He's a defier of gravity. A master of illusion. A seemingly superhuman acrobat who can bend the laws of physics at will. If you guessed Houdini, you would be close... Chinese Artist Li Wei is a daredevil DaVinci of sorts, a connoisseur of danger who effortlessly blends the boundaries between fantasy and reality.
As the artist stated in a recent interview with MutualArt.com, "My works represent a radical change of urban life." Radical? Certainly. With his fearless approach to art, Li Wei knows no limits when it comes to performance and action photography. His creations have been known to elicit gasps of disbelief from captivated viewers, and he has often been lauded as a barrier-breaker -- literally.
"I was a performance artist before turning to photography. Now I merge performance elements into photographs," Li says. "I think my ideas and my expression in the photos make the works seem like the live performance."
Weightless breakfast, 2010, 155x232.5cm
This couldn't be any clearer when looking at his innovative creations: In many of his pieces, the artist is often featured falling, half-submerged or careening sideways through walls, windows, and even car windshields.
But it's not just for amusement -- or shock value -- that Wei is after. His works are disconcerting reminders that we are often helpless bystanders within a social framework. "Suspension means the dangerous and unstable aspects of society," Wei says. In a 2002 piece titled Li Wei Falls from the Earth, the artist is shown with his head and chest embedded in the asphalt of a nearby road. His body -- half swallowed up by blacktop -- resembles a rocket that has plummeted to earth.
The work was both a commentary on China's rapidly changing society as well as an illustration of the individual's personal struggle in life. "If you picture someone falling to earth from another planet, there would really be no soft landing, whether the landing were in China or in another part of the world," the artist said in a previous interview. "This feeling of having fallen headfirst into the unknown and of having nothing firm under one's feet is familiar to everyone. One doesn't have to actually fall from another planet to feel that way."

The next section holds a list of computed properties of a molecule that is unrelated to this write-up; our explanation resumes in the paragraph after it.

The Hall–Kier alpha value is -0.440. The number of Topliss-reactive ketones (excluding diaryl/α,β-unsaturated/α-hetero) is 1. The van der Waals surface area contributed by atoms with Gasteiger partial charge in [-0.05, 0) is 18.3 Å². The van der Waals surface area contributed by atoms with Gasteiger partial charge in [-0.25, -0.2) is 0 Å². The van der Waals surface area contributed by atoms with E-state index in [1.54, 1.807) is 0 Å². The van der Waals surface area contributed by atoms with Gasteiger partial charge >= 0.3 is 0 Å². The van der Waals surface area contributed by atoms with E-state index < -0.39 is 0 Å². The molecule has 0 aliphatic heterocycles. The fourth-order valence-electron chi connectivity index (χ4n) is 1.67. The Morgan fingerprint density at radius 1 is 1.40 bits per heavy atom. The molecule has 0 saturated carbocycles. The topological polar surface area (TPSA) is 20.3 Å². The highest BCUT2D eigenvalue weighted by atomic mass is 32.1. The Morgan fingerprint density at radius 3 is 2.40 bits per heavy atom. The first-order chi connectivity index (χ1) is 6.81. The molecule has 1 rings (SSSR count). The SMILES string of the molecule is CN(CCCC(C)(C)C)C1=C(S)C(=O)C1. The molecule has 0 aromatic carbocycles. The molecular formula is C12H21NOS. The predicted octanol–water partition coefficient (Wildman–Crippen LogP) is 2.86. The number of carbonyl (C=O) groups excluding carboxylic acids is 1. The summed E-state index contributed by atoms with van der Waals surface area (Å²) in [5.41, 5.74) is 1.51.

Liwei falls to the Earth, 2002, 120x212.2cm
So how does he do it? As a former performance artist, Li Wei is physically present before, during, and after the creation of his art. "Action is my personal experience, which is very important, because all of my works are shot from real sites," he explains. With the help of a technical crew utilizing a system of pulleys, cables and even cranes, Li Wei is hoisted in the air or held erect by scaffolding. He "performs" in a variety of sites and positions while a photographer captures the scene on film. Post-production, the artist uses photoshop to remove any cables or wires. In this way, Li Wei brings his impossible daredevil imaginings to life.
Live at the high place, 2009, 176x176cm, Edition 6
With his body as a medium, Li illustrates the dynamic between these converging dichotomies. His work simultaneously tackles issues such as globalization and urban expansion, while also addressing the personal trials of love, kinship, and disappointment.
Boxing, 2009, 176x366cm, Edition 6
The artist continues to blur the boundaries between the real and the imaginary, with exhibitions planned in Europe later this year. In his own words, Li Wei says he hopes to continue "breaking through gravity" and of course, do what he does best: "Make the impossible ... possible!"
Written by MutualArt.com writer Lauren Meir; Images courtesy of the artist
Every Friday, HuffPost's Culture Shift newsletter helps you figure out which books you should read, art you should check out, movies you should watch and music should listen to. Learn more